MIT-WHOI Joint Program student Cynthia Becker works out her “pop-up” biology lab in a rental home in St. Thomas, USVI (left) and later conducts data analysis back at her own home on Cape Cod, Mass (right). (Photos courtesy of Cynthia Becker and Amy Apprill, Woods Hole Oceanographic Institution)
Research labs have shut down at institutions and universities around the world due to the COVID-19 pandemic, but that hasn’t stopped scientists from Woods Hole Oceanographic Institution (WHOI) from investigating critical problems in the ocean. And that’s a good thing, because a team of microbiologists are in a race against time to help solve a different kind of outbreak—one that’s traveling silently below the ocean’s surface and ravaging coral reefs from Florida to the Caribbean.
“We’re trying to understand what is causing Stony Coral Tissue Loss Disease (SCTLD), a rapidly-spreading disease that can kill more than 30% of reef-building coral species in a given area in a matter of weeks,” says Cynthia Becker, a MIT-WHOI Joint Program Ph.D. student.
Stony corals provide the framework to support coral reef ecosystems, which are one of the most diverse ecosystems on the planet. Reefs are a source of pharmaceutical products and natural-based treatments, and help generate over $30 billion each year in goods and services to humans, including fisheries, tourism, and coastal protection.
Becker and her advisor, WHOI microbiologist Amy Apprill, believe marine bacteria may be at least partially responsible for SCTLD, and have been working to identify specific bacterial communities that could be the culprit. Surprisingly, the scientists have kept their research on the fast track—all without stepping foot inside an actual laboratory.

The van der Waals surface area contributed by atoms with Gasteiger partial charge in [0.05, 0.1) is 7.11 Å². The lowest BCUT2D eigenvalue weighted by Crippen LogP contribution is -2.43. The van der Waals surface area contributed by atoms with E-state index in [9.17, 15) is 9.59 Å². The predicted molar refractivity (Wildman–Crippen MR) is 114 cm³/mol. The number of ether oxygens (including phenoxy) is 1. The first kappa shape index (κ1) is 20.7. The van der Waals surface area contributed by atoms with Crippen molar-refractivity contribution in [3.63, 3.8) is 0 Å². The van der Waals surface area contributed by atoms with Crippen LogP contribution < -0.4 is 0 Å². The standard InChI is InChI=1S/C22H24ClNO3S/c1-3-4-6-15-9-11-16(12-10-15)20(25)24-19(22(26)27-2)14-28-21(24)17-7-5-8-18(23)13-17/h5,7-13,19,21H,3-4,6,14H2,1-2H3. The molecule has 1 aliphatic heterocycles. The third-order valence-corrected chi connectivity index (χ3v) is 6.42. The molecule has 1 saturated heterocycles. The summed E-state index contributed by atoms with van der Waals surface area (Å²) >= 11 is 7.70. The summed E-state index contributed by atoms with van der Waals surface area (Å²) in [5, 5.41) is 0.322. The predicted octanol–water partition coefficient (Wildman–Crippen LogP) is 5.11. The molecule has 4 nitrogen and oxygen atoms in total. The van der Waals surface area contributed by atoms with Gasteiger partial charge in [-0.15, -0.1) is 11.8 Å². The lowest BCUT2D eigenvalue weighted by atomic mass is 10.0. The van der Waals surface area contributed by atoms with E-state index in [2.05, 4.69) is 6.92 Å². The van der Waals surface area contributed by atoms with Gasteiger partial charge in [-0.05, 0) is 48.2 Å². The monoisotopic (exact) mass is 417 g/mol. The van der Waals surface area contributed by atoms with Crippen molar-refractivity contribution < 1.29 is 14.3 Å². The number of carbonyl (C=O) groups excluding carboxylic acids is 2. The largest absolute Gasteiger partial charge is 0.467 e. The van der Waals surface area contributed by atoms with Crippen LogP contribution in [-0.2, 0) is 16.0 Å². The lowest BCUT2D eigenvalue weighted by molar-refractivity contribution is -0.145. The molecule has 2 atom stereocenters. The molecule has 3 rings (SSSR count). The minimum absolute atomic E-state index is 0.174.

No shoes, no lab, no problem
Just weeks before COVID-19 reached household name status in the U.S., Becker and Apprill set up a makeshift biology lab in an Airbnb villa rental in St. Thomas, U.S. Virgin Islands—a SCTLD hot spot. There, they collected coral tissue and seawater samples by day, and ran DNA sequencing on coral samples by night to understand the type of genetic information contained in their tissues.
“Obviously, we don’t typically do this kind of work in kitchens and bedrooms, but it gave us a chance to get some answers right away about what’s going on.” WHOI microbiologist Amy Apprill
“We took all of the equipment we needed to set up a ‘pop-up’ lab in our rental house, including miniature centrifuges and a compact DNA sequencer,” says Becker.
She says the sequencer—which looks like a white laser jet printer with an iPad on top—allowed the researchers to work up diseased coral samples within days of collection and analyze results just 18 hours later.
“If we had waited until we got back to WHOI to process and sequence the coral samples, they would likely still be in a freezer and the research may have been delayed for months or even longer,” says Becker.
Apprill agrees that on-site DNA sequencing was key to speeding up their investigation of the raging coral disease, and says that working out of a vacation home on the island wasn’t just convenient—it was necessary.